The hearing is Freshwater’s appeal from the decision of the Board of Education to terminate him. The hearing referee will make a recommendation to the Board based on the hearing testimony and evidence, and the Board then makes a final decision. It is not required to accept the referee’s decision.

A significant theme of Freshwater’s attorney’s questioning is the lack of administrative oversight, feedback, and corrective action on Freshwater over the years. I myself think that several past administrators deserve some prolonged and pointed public toasting in the hearing. The current relevant senior administrators, the middle school principal and the district superintendent, were both new in the 2007-2008 school year and had this mess dumped in their laps.

From these detailed descriptions of the hearings, it comes across that Freshwater’s actions certainly weren’t clandestine - boxes of bibles, posters and quotes everywhere, handouts right and left, kids branded with crosses year after year!

Nope, they weren’t clandestine for the most part, though his use of creationist handouts that he required be returned by students at the end of a class hour suggests that he knew he was not behaving wholly on the up and up.

Alternatively, based on these hearings, can some action be taken to make administrative changes to prevent these public schools from being turned into religious instruction?

Given the trauma this has been causing in the community and given the current composition of the Board of Education (two new members came on in January 2008), I think that there will be some substantial efforts in that direction.

RBH

First: I’d like to thank RBH for these post. These proceedings fascinate me, so I appreciate your effort in communicating the details.

So we note that there is fairly incontrovertible evidence at this point that freshwater has lied several times. I wonder weather he actually knows that he has lied, or does he truly believe that he just forgot that he showed “The Watchmaker” in class?

(I often deceive myself when I am ashamed of something I’ve done. It seems clear that this is what Freshwater is doing.)

DS said:

This would make a great movie. It could play as a double feature with Inherit the Wind. Now who can we get to play Spencer Tracy (I mean Henry Drummond)?

I’m thinking Tommy Lee Jones. :-)

Larry Boy said: So we note that there is fairly incontrovertible evidence at this point that freshwater has lied several times.

In Freshwater’s delusional worldview, Lying For Jesus™ isn’t actually breaking the Ninth Commandment. He’s working for a Higher Power and toward a Greater Good, so it’s not really lying. If the lawyers are smart enough, they may even be able to get him to admit that.

From the Columbia Dispatch: “Because of attorney scheduling conflicts, the hearing won’t resume until Jan. 6.”

Aaahhrrgh. I hope that when this long-drawn out affair is over, PT collects all of Richard’s excellent posts in one place so the story can be read from start to finish.

If only we were all smart enough to believe in Panspermia and beneficial mutations this would be a better world.

Belief in GOD… unscientific! Belief in aliens.… rational! Let’s go with that.

Note, by the way, the phrase used throughout the hearing by everyone has been “carbon dating,” not “radiometric dating.”

So what is it with creationists - and the general public they influence - and their apparent belief that geologists and palaeontologists use (only?!) radiocarbon dating**? Why are they apparently vaguely aware of this dating method but not others? It’s a misapprehension, nay - obsession - that I’ve come across in other creationists. I wonder whether this meme is passed from one to the other, none of them thinking to check their facts. Alas, this general phenomenon is one I’ve also come across before.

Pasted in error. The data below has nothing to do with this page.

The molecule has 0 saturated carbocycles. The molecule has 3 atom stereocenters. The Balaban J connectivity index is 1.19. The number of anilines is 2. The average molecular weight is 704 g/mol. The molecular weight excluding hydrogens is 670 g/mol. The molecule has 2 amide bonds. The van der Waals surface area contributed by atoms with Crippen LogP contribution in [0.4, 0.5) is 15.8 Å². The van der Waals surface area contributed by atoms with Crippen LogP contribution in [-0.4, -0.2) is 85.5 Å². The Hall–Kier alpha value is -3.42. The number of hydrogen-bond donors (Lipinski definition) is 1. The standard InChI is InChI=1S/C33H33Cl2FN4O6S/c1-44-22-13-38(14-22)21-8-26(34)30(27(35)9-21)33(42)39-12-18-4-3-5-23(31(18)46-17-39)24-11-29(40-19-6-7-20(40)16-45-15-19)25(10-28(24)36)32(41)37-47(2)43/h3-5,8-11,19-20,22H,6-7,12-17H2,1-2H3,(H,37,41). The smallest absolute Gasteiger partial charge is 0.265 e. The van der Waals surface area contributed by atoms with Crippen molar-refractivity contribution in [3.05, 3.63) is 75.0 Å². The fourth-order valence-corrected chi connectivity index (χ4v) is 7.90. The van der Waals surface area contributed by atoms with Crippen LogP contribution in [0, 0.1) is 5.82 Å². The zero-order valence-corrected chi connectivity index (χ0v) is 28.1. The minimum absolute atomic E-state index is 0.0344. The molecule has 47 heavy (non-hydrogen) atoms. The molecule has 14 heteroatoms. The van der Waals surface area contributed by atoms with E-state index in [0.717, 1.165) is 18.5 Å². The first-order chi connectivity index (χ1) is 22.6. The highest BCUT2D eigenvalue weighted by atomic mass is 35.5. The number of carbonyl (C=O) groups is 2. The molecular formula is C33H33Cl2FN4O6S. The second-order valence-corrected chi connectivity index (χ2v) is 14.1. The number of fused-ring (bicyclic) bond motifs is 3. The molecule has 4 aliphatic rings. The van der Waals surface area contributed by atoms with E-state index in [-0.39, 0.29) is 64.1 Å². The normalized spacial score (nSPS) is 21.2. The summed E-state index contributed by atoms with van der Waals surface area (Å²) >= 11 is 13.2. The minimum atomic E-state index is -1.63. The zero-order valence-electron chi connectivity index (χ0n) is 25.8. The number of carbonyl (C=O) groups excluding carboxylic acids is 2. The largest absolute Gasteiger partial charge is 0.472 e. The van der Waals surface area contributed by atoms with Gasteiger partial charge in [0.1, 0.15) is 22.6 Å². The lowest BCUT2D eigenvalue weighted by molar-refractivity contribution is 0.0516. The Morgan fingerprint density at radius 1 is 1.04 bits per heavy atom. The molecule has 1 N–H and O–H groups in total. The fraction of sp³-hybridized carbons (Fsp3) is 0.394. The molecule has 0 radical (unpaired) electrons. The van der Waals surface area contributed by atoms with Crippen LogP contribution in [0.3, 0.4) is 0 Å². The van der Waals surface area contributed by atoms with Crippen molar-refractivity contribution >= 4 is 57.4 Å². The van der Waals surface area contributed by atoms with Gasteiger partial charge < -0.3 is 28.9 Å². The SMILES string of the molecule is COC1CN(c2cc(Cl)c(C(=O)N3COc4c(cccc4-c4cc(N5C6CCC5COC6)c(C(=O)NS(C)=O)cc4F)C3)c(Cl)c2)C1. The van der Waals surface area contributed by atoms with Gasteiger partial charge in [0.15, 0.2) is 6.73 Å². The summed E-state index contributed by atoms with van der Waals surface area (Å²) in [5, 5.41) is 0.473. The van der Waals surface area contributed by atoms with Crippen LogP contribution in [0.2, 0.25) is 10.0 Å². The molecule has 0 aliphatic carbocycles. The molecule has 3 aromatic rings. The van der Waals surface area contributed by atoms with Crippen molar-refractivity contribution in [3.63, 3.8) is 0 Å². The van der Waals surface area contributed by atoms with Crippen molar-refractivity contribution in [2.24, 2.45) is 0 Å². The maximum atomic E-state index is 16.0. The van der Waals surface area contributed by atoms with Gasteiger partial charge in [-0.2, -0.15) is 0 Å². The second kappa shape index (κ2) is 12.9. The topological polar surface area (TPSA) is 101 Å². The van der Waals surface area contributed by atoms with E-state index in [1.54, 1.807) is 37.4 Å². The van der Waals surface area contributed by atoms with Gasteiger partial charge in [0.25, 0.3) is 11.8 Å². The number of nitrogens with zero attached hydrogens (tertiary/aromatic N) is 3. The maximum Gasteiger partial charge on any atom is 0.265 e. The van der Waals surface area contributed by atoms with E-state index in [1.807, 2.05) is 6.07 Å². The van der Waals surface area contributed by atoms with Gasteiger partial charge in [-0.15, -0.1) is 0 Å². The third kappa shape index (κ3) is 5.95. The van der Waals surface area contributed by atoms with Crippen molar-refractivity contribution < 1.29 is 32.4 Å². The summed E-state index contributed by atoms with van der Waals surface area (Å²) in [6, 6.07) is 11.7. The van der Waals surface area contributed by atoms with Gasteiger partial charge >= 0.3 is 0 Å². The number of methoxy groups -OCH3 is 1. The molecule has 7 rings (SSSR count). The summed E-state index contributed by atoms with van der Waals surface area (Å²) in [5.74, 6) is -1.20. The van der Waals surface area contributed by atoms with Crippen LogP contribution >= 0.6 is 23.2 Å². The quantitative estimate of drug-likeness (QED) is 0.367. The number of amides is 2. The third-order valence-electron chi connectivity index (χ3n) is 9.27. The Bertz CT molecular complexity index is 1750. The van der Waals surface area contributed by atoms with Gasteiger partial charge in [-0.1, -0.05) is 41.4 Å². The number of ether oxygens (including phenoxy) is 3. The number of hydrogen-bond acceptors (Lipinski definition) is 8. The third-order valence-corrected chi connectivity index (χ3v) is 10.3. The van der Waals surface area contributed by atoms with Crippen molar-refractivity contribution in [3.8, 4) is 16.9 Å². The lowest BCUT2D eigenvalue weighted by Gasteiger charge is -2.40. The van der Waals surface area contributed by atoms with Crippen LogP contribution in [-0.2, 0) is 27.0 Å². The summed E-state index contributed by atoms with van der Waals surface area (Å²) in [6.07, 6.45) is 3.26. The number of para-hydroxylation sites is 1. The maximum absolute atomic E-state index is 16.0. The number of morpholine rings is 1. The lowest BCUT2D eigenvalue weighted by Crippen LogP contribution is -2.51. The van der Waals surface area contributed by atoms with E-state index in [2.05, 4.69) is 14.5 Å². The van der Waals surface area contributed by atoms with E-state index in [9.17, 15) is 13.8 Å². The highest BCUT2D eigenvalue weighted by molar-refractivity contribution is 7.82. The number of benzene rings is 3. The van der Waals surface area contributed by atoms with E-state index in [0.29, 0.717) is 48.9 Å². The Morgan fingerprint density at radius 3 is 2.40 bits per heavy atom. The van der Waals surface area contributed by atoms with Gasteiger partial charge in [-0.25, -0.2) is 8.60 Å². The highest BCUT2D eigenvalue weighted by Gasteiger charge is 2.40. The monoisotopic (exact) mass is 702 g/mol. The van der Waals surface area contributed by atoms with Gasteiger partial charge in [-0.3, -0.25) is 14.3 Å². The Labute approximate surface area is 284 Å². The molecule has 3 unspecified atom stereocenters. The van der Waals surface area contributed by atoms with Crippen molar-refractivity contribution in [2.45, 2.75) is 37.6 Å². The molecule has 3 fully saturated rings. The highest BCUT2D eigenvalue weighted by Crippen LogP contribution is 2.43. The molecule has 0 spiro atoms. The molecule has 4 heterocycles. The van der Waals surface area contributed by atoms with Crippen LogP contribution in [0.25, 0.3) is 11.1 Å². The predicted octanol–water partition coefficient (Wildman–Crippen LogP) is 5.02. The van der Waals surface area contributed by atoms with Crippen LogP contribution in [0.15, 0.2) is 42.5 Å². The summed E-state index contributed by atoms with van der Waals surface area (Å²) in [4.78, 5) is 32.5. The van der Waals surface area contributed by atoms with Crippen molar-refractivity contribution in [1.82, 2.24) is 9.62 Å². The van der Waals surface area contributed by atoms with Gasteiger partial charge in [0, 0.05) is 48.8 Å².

** Even archaeologists (dealing with the ~60Ky reach of radiocarbon dating) use additional physical dating methods (thermoluminescence, dendrochronology etc).

Belief in GOD… unscientific! Belief in aliens.… rational! Let’s go with that.

Shazbot!

Marv Levi said: Belief in GOD… unscientific! Belief in aliens.… rational! Let’s go with that.

Then again, there’s more evidence that aliens might actually exist.

Political comments will be tossed to the Bathroom Wall, folks.

RBH’s comment prompted me to think through why administrators would allow so many misdeeds and such awful instruction to persist despite numerous complaints, and the persistent need to re-educate the students coming from such a classroom as Freshwater’s. First of all, it is extremely difficult to terminate, even to reprimand, bad teachers once they’ve been placed and tenured. Secondly, it is doubly difficult to change the conduct of faculty who happen to be wildly popular with the majority of students. (Funny how I was always singled out for abuse and derision by the three most popular teachers I had in middle and high school. I think they maintain popularity by bullying the same kids that everyone else bullies). Thirdly, and most relevant, is that once you decide to take on a religious zealot, the zealot will cast you as a demonic and evil person who has a grudge against GOD and all his followers. Once you go after a religious loony, the mobs are energized and the ostracism begins. It can rapidly escalate into rocks through windows, minor acts of arson, verbal threats, and the taunting and harassment of your own kids, if you have school-aged kids in the district. I think this is the reason that so many parents don’t protest more often and more loudly, even (especially?) those parents with more moderate religious views. I wouldn’t be so quick to hold administrator’s feet to the fire for struggling with people like Freshwater. They enjoy the backing of the most vocal and virulent members of God’s fan club, and they can make your life hell if you stand up to them